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Australian Defence Force breaking down barriers in Samoan touch rugby

Joseph Guenzler -

Samoa's touch rugby has achieved a milestone by introducing its first female referees and coaches, advancing gender inclusivity in the sport.

This shift was facilitated by the Australian Defence Force Pacific Sports training program that took place from March 18 to 23 in Samoa.

The program featured level one and two accreditations in coaching and refereeing, along with sports trainer, first aid, and strength and conditioning courses.

Fefiloi Renate Kerstin, from Siusega, is among the seven women leading this initiative.

As the President of Meitaki Touch Rugby Club and a dedicated touch football enthusiast, Ms. Kerstin expressed her appreciation for the training's value, noting that she would have liked to bring her entire club along.

"It's been an interesting week. I have learnt a lot about touch, and can't wait to go back and share it with my club," she said.

"I joined touch in 2018 and this has been the first time I have had any theoretical instruction on the game.

"Being able to learn from Australians and have them share their knowledge has been great. We have potential, we have people who can help, but we often lack facilities, funding and knowledge, so having the course delivered free of charge is wonderful."

Ms Kerstin, who joined 35 others from around Samoa for the course, said she was initially approached by a friend who encouraged her to play but didn’t know what touch was. 

"I wasn’t sure what it was and thought, but I’m a girl," she said.

"Being able to learn from Australians and have them share their knowledge has been great.

"We have potential, we have people who can help, but we often lack facilities, funding and knowledge, so having the course delivered free of charge is wonderful."

Samoan students take part in a touch football coaching course run by the ADF sports training program in Samoa. (Image: ADF)

Ms. Kerstin has defied stereotypes to pursue her passion for coaching and refereeing, finding enjoyment in the process.

With seven years of experience, she has become one of Samoa's more seasoned touch rugby players and is now dedicated to imparting her knowledge to others.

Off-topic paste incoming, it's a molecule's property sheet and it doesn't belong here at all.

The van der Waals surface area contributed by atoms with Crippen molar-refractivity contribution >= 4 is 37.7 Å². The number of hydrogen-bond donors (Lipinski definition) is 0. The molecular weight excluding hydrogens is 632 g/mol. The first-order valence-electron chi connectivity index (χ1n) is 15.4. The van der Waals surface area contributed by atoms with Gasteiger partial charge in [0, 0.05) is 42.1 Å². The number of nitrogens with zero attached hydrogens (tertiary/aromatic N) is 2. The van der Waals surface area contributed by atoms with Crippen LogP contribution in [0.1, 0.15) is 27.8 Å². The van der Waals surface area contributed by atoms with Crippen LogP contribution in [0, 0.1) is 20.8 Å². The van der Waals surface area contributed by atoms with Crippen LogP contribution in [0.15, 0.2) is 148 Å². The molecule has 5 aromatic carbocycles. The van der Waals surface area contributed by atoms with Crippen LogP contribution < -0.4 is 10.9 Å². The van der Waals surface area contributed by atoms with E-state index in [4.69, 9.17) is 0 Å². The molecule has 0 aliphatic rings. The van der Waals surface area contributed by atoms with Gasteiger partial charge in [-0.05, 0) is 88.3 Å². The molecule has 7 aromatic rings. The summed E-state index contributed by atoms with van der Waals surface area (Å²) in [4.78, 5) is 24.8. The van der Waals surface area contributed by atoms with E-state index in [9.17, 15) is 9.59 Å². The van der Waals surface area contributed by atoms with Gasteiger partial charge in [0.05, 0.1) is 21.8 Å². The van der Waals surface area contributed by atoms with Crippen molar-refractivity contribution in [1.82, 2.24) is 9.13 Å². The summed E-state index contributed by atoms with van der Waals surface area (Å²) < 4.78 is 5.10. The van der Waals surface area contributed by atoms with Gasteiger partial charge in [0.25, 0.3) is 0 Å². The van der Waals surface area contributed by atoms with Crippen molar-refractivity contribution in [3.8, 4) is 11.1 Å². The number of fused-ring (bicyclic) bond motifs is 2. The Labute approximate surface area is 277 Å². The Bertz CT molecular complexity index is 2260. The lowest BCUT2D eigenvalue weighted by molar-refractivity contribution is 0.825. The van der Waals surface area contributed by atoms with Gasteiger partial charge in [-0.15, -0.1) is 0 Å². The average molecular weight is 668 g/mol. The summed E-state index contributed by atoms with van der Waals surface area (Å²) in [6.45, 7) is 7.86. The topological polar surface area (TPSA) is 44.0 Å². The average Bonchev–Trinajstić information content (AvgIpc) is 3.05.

"It’s been a lot of fun, the community is fun and it’s a good sport to start off with if you are not strong enough or fit enough for rugby," she said. 

"I have learnt so much from being involved with the sport, including management and leadership, and now my focus isn’t on playing, but teaching and helping others who are new to the sport."

Flying Officer Ethan Phipps, one of the program's trainers, expressed his excitement at being involved in training Samoa's first seven female coaches and referees, describing the experience as "awesome".

"They are really engaged in the delivery, asked some great questions and shared their own experiences which is really valuable," he said.

"They are really excited to share their knowledge and are passionate about growing touch in Samoa."

Flying Officer Phipps said it showed that sport really was for everyone. 

"It sends a powerful message that touch isn’t just a boys sport; anyone at any age or gender can have a go," he said.

When reflecting on his experience working with the Samoan people, Flying Officer Phipps said they are similar to Australians when it comes to their love of sport.

"Their love for learning and sport is what brings us together," he said. 

The initiative is aligned with the Australian Government’s Pacific Step-up program, which seeks to enhance relationships, and sporting capacity in the Pacific region.

In delivering the program, the ADF collaborated with the National Rugby League, Federation International Basketball Association, International Federation of Touch Football, and Sports Medicine Australia.


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